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What are the Different Types of Circuit Training Exercises?

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  • Written By: D. Messmer
  • Edited By: A. Joseph
  • Last Modified Date: 04 December 2016
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There are thousands of circuit training exercises available to an athlete who wants to put together a circuit training routine. Before selecting the exercises, the athlete first must determine the primary purpose of the workout. For instance, an athlete who is using a circuit training program to prepare for a specific sport will want to choose exercises that make demands on the body that are similar to those of the sport in which he or she participates. Someone who is performing circuit training exercises as a means of maintaining general health usually will want a balanced workout that works a variety of muscle groups.

Regardless of the purpose of the circuit training routine, the exercises that an athlete selects usually will fall into one of four categories: upper-body exercises, lower-body exercises, full-body exercises and core exercises. A circuit training program requires an athlete to string together sets of different exercises, so almost any circuit training workout also will provide an effective cardiovascular workout.

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Lower-body workouts primarily require the athlete to perform leg exercises. These exercises can include several very common leg exercises, such as squats, deadlifts, lunges and calf raises. An athlete can choose to perform these with weights if he or she wishes to emphasize the strength-building benefit of the exercise. If he or she wants to emphasize the cardiovascular benefit, he or she might perform the leg exercises without weights in order to increase the number of repetitions. If an athlete has access to a step-up box or any other flat, stable surface, he or she also might choose to perform any number of box exercises.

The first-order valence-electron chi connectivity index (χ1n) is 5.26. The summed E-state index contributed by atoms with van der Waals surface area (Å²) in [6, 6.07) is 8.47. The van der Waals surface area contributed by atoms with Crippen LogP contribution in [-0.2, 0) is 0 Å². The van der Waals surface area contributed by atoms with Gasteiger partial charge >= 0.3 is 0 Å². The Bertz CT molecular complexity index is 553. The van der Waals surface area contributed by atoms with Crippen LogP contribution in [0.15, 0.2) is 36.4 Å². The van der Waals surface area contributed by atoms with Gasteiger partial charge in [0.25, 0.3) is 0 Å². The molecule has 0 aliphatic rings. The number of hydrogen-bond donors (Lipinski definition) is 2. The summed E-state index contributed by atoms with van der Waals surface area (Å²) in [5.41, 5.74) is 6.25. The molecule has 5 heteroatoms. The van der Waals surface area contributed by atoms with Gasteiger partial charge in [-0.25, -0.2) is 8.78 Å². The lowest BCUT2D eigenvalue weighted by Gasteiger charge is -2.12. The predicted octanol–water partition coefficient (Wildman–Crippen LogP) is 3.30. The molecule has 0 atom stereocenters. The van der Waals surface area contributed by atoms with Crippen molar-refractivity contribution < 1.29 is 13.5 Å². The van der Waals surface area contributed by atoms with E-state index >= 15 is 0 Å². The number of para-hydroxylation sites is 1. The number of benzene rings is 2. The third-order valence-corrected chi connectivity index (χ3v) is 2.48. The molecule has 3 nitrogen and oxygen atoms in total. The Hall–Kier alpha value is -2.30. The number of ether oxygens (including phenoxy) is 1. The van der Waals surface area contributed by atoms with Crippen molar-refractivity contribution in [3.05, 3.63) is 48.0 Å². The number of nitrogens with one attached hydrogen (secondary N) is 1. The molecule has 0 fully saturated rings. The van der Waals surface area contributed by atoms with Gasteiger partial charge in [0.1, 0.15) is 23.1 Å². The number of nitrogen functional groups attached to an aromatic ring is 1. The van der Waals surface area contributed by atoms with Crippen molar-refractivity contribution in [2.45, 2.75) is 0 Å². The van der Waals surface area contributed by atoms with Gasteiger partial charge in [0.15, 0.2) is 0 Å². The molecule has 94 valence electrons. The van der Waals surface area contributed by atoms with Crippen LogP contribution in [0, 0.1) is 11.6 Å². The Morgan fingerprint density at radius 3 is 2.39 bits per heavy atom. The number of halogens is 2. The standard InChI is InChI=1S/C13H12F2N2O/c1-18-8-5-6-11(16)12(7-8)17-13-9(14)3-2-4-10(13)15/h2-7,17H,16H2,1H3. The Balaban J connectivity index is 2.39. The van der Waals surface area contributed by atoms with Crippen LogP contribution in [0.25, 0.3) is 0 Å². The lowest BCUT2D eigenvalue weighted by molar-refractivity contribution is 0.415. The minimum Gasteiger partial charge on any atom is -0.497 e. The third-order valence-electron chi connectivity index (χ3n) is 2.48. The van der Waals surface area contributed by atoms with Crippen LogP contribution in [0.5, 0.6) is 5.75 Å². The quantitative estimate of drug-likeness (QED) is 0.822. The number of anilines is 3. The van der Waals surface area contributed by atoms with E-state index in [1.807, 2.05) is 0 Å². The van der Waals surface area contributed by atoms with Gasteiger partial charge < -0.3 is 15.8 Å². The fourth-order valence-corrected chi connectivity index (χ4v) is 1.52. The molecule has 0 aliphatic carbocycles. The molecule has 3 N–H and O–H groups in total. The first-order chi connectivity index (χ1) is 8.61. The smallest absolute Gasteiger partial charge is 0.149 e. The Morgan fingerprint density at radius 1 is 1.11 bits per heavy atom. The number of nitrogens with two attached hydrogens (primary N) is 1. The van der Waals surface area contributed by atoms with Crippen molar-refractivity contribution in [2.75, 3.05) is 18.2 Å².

Upper-body circuit training exercises will include various arm exercises as well as those that engage the upper and lower back muscles and the chest muscles. For many of these exercises, the athlete will need a set of dumbbells. Performing arm curls, lateral raises, triceps extensions and alternating presses, for instance, all require the use of dumbbells. If an athlete does not want to use dumbbells, he or she can perform any of the various variations of push-ups and can do bench dips. All of these circuit training exercises will provide an effective upper-body workout.

Full-body exercises often require slightly more elaborate motions, because they must engage several muscles groups throughout the body to achieve the desired effect. Full-body exercises include some simple motions, such as jumping jacks, skipping and high knee steps. Full-body circuit training exercises also can call for more elaborate motions, such as those involved in performing burpees, tuck jumps and treadmills.

Core exercises will engage the body's abdominal muscles and lower back muscles. Various types of sit-ups and crunches can be effective for this purpose. Hip thrusts, supermans and bicycle kicks also can provide effective core workouts.

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